Howard Kurtz of The Washington Post takes a look at The Economist in the wake of its recent billboard and radio ad campaign in Washington, where it has approximately 36,000 subscribers.
Kurtz wrote, “The 164-year-old London magazine — a finalist for a National Magazine Award in its first year of eligibility — fields 10 correspondents in the States. ‘If people don’t think we cover America well, they’ll be unlikely to trust us on the other stuff,’ [editor John] Micklethwait says.
“The writing is tight, foreign policy and economics get ample space, and the likes of Paris Hilton (jail term or not) are conspicuously absent. Last week’s cover story was titled ‘The Battle for Turkey’s Soul.’ Vladimir Putin made the cover depicted as a gangster, and after the Virginia Tech shootings the cover image was a star-spangled gun, with the headline ‘America’s Tragedy.’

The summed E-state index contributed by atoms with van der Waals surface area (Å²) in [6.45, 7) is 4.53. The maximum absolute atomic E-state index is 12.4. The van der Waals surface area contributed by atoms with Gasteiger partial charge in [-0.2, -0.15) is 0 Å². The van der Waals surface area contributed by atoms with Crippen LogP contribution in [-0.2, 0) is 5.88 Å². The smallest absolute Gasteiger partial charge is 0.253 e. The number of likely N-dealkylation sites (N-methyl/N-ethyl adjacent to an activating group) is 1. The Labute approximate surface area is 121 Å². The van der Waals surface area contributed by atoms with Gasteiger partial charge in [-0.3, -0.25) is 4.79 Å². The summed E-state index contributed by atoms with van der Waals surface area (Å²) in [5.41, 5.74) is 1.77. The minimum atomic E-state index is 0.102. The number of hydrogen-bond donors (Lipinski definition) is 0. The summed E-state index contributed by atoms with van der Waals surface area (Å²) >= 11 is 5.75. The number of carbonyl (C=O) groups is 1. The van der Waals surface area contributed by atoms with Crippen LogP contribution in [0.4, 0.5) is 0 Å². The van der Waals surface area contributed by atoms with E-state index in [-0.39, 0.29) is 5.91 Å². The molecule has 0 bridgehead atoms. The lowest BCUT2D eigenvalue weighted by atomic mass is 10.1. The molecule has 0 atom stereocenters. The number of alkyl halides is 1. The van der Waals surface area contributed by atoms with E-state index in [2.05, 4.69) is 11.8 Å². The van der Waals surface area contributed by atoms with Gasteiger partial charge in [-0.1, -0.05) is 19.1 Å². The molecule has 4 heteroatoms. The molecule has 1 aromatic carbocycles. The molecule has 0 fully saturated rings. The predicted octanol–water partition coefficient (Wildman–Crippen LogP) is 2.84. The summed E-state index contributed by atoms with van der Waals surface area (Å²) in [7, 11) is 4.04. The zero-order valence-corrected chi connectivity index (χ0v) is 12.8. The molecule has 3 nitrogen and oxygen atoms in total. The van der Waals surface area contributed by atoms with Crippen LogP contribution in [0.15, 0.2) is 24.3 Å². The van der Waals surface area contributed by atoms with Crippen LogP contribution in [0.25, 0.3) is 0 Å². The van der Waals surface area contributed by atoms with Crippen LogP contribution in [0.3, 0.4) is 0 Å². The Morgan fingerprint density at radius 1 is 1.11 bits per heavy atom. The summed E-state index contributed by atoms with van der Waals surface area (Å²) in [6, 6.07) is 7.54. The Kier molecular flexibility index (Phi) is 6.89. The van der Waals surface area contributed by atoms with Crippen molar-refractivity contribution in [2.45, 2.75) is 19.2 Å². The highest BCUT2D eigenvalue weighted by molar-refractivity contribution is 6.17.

“That story demonstrated that the magazine is not Time or Newsweek with an Oxford accent. It said the National Rifle Association ‘constantly exaggerates the threat to gun-owners’ and that ‘few urban Americans swallow this twaddle,’ although some rural people ‘think anti-gun Democrats are wusses.’ Similarly, a piece on Rudy Giuliani declared: ‘He has a hideous temper and a tendency to bully. . . . He is famously and foolishly intolerant of criticism. . . . Mr. Giuliani has at times shown woeful judgment.'”
Read more here.